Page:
In the coming weeks, the eyes and ears of the global health community should be firmly fixed on two exciting developments aiming to highlight, support and address the inequity and suffering associated with a continued global gap in maternal health.
The first is the official launch of the Year 1 Maternal Health Task Force (MHTF)-PLOS Collection on Maternal Health.. The MHTF is supported by Harvard School of Public Health and the Bill & Melinda Gates Foundation, who, together with PLOS, have created a collection to improve women’s and children’s health worldwide through greater access to more comprehensive maternal health information and knowledge.
This Year 1 Collection has been accompanied by a recent call for papers for Year 2, which together aim to highlight and advocate for increased scientific evidence on maternal health and against a persistent lag in progress towards Millennium Development Goal 5. An important opportunity to further and share science in an under-explored domain, the Collection aims to reach out to researchers and professionals, medical professionals and policy makers worldwide.
The official launch of Year 1 will occur at the Global Maternal Health Conference, taking place in the middle of this month in Tanzania. Focusing on challenges to maternal health and disease, the Arusha meeting will see the launch of the first PLOS series on Quality of Maternal Health Care, with scientific contributions from India, Vietnam, Sri Lanka, Ghana, Zambia, Nigeria, Lesotho and other parts of sub-Saharan Africa. Arusha will also see the formal call for papers for the second series this coming year entitled “Maternal health is women’s health – maternal health in the context of women’s health throughout their lifespans”.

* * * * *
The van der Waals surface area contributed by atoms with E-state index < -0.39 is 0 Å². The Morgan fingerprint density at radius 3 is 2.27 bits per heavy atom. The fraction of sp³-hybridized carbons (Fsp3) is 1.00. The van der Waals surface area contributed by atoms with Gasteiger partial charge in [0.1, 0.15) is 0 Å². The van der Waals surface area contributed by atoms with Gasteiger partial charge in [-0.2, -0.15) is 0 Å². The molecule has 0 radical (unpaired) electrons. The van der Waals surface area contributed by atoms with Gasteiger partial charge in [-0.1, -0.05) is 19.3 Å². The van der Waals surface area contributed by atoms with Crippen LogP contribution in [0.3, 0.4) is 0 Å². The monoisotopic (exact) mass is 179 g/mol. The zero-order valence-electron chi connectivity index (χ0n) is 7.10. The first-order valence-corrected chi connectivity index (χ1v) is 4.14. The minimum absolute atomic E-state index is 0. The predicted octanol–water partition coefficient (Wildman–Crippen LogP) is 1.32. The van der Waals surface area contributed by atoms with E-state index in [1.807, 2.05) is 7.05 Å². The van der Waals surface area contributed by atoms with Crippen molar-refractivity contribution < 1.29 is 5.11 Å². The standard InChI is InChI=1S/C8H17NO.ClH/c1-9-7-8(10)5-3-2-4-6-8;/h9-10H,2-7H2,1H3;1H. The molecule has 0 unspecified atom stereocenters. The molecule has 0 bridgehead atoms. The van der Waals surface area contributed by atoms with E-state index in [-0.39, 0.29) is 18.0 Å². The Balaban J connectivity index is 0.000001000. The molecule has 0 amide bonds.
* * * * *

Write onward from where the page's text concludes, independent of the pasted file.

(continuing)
The MHTF-PLOS Collection on Maternal Health is a three-year open access collection.
Dr Alessandro Demaio is a medical doctor, originally from Melbourne, Australia, with a Masters in Public Health. In 2010, Sandro began a PhD in Global Health with the University of Copenhagen, focusing on Non-Communicable Diseases (NCDs). His primary research project is based in Mongolia. As a Director for NCD Action, in 2013 Alessandro will be a fellow at the Copenhagen School of Global Health and Harvard Medical School.
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